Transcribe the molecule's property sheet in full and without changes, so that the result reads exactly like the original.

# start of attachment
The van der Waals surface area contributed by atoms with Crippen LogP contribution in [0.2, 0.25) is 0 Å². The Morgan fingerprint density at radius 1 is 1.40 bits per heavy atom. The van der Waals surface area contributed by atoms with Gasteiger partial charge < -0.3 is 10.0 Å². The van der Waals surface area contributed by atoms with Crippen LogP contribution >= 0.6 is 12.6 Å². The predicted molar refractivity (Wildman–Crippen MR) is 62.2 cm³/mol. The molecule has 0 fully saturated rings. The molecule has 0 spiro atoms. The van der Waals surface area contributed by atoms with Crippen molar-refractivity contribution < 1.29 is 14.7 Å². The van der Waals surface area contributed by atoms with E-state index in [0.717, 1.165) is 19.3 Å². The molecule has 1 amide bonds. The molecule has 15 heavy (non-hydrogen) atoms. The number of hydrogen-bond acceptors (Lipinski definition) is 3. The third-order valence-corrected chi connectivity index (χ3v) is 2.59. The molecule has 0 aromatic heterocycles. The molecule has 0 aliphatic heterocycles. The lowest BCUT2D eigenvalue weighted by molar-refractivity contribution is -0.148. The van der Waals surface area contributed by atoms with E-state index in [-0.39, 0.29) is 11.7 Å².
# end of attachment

The van der Waals surface area contributed by atoms with Crippen LogP contribution in [0.2, 0.25) is 0 Å². The Morgan fingerprint density at radius 1 is 1.40 bits per heavy atom. The van der Waals surface area contributed by atoms with Gasteiger partial charge < -0.3 is 10.0 Å². The van der Waals surface area contributed by atoms with Crippen LogP contribution >= 0.6 is 12.6 Å². The predicted molar refractivity (Wildman–Crippen MR) is 62.2 cm³/mol. The molecule has 0 fully saturated rings. The molecule has 0 spiro atoms. The van der Waals surface area contributed by atoms with Crippen molar-refractivity contribution < 1.29 is 14.7 Å². The van der Waals surface area contributed by atoms with E-state index in [0.717, 1.165) is 19.3 Å². The molecule has 1 amide bonds. The molecule has 15 heavy (non-hydrogen) atoms. The number of hydrogen-bond acceptors (Lipinski definition) is 3. The third-order valence-corrected chi connectivity index (χ3v) is 2.59. The molecule has 0 aromatic heterocycles. The molecule has 0 aliphatic heterocycles. The lowest BCUT2D eigenvalue weighted by molar-refractivity contribution is -0.148. The van der Waals surface area contributed by atoms with E-state index in [-0.39, 0.29) is 11.7 Å².